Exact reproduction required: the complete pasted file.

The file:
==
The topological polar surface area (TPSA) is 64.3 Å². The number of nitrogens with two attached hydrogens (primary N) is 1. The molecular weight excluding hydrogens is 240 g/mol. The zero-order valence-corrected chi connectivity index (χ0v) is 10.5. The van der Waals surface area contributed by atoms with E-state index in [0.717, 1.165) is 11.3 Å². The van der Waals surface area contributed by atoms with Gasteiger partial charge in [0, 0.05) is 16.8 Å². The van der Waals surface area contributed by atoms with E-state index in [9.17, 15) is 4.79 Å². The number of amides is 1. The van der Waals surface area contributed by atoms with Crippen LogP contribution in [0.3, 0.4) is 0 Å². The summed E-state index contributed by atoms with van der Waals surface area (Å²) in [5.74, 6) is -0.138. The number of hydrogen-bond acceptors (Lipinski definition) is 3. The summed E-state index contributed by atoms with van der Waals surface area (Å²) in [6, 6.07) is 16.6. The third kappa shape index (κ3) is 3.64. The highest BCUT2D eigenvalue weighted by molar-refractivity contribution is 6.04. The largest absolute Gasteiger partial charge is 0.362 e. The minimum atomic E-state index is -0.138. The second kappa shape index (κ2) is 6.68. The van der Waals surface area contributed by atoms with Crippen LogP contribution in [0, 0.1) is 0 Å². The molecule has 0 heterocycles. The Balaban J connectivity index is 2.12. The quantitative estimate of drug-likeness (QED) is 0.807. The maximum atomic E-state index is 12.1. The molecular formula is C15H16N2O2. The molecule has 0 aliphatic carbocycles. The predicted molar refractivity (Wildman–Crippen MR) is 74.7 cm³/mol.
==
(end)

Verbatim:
The topological polar surface area (TPSA) is 64.3 Å². The number of nitrogens with two attached hydrogens (primary N) is 1. The molecular weight excluding hydrogens is 240 g/mol. The zero-order valence-corrected chi connectivity index (χ0v) is 10.5. The van der Waals surface area contributed by atoms with E-state index in [0.717, 1.165) is 11.3 Å². The van der Waals surface area contributed by atoms with Gasteiger partial charge in [0, 0.05) is 16.8 Å². The van der Waals surface area contributed by atoms with E-state index in [9.17, 15) is 4.79 Å². The number of amides is 1. The van der Waals surface area contributed by atoms with Crippen LogP contribution in [0.3, 0.4) is 0 Å². The summed E-state index contributed by atoms with van der Waals surface area (Å²) in [5.74, 6) is -0.138. The number of hydrogen-bond acceptors (Lipinski definition) is 3. The summed E-state index contributed by atoms with van der Waals surface area (Å²) in [6, 6.07) is 16.6. The third kappa shape index (κ3) is 3.64. The highest BCUT2D eigenvalue weighted by molar-refractivity contribution is 6.04. The largest absolute Gasteiger partial charge is 0.362 e. The minimum atomic E-state index is -0.138. The second kappa shape index (κ2) is 6.68. The van der Waals surface area contributed by atoms with Crippen LogP contribution in [0, 0.1) is 0 Å². The molecule has 0 heterocycles. The Balaban J connectivity index is 2.12. The quantitative estimate of drug-likeness (QED) is 0.807. The maximum atomic E-state index is 12.1. The molecular formula is C15H16N2O2. The molecule has 0 aliphatic carbocycles. The predicted molar refractivity (Wildman–Crippen MR) is 74.7 cm³/mol.